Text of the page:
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Trucker with 'L' licence pulled off road in Burnaby

It took just 15 minutes for police conducting commercial vehicle checks in Burnaby Tuesday to find a truck and driver that needed to be taken off the road.

It took just 15 minutes for police conducting commercial vehicle checks in Burnaby Tuesday to find a truck and driver that needed to be taken off the road.

The driver was operating an 11,700-kilogram cargo truck unsupervised with a learner’s licence – a licence he didn’t actually have on him, according to RCMP Const. Kevin Connolly, Burnaby’s commercial vehicle enforcement officer.  

As for the vehicle, half the lights on the truck were burned out, and tape was holding together a crack in the frame, Connolly said.

Situations like these are all too common.

Source: Cornelia Naylor

Last year, 40% of the more than 400 commercial vehicles pulled over and checked in Burnaby had to be taken off the road because they were unsafe, according to Connolly.

But he hopes a growing awareness among law enforcement agencies about the importance of commercial vehicle enforcement will translate into changes on the road.

It could be a matter of life and death, according to Connolly.

“When a commercial vehicle accident happens, it’s almost always bad because of the size of these vehicles,” he said.

Officers from 14 different law-enforcement agencies across the Lower Mainland will be in Burnaby all this week for a concerted four-day commercial vehicle enforcement blitz, with check stops set up at multiple locations each day.

First, officers will check to make sure the drivers are sober, properly licensed and not prohibited from driving.

Officers will then inspect the vehicle and ensure its cargo is properly secured.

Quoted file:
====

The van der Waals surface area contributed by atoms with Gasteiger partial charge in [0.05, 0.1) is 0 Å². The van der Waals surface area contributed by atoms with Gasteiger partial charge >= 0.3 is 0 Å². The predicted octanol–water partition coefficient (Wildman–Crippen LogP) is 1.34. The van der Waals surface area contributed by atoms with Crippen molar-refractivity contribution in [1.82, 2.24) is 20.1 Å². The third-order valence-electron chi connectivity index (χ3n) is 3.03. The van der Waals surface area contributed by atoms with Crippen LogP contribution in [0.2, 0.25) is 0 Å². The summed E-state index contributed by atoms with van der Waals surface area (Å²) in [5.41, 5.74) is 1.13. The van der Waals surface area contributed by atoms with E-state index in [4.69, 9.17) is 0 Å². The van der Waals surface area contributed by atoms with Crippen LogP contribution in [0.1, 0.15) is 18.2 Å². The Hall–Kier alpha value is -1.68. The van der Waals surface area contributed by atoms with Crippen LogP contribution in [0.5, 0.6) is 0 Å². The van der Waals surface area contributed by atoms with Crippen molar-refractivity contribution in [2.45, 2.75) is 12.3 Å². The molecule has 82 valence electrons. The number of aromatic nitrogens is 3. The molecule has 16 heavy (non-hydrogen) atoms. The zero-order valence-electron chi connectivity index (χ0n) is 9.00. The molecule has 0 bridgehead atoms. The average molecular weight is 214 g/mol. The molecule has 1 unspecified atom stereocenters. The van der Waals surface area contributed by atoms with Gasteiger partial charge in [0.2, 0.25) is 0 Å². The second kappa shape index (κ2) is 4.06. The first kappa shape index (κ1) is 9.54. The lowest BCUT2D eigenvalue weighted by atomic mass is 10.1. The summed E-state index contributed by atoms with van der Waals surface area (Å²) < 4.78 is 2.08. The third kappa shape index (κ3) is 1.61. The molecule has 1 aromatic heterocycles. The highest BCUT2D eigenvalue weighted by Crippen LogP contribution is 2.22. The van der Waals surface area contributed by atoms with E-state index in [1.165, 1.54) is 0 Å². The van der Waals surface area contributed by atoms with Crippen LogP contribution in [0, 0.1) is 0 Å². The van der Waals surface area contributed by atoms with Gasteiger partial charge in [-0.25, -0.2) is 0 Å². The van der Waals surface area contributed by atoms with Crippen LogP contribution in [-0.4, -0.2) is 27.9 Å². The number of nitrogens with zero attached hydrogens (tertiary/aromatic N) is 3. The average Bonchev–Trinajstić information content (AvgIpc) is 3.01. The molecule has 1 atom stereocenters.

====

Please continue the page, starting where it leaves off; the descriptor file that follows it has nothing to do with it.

Large trucks carrying their maximum allowable cargo weight might weigh three to four times more than the truck itself, Connolly said, and shifting cargo can flip the vehicle onto its side.

Source: Cornelia Naylor

“And as soon as that truck lands on its side, until gravity and friction from the road stops it, that truck is going into whatever is in its path – that could be pedestrians, that could be other cars,” Connolly said.

Finally, officers will check to make sure drivers have filled out all the documents they’re supposed to, including daily pre-trip inspections.

Every day, drivers operating commercial vehicles are required to run through a checklist to ensure their vehicles are in compliance before they take them out onto the road.

If more of them did that, there would be less work for police, according to Connolly.

“They’re going to be looking for the same things that we are,” he said.

This week’s enforcement in Burnaby is one of dozens that will be held throughout the Lower Mainland this year.

Connolly said the region’s law enforcement agencies got together in January to work out a schedule for joint enforcements.  

For Connolly, a regional approach is the way to go.

“Commercial vehicle enforcement needs to be collaborative,” he said. “Most of these trucks here today are not just staying in Burnaby. They’re going over to New West; they’re going to Abbotsford; they’re going up to Whistler.”


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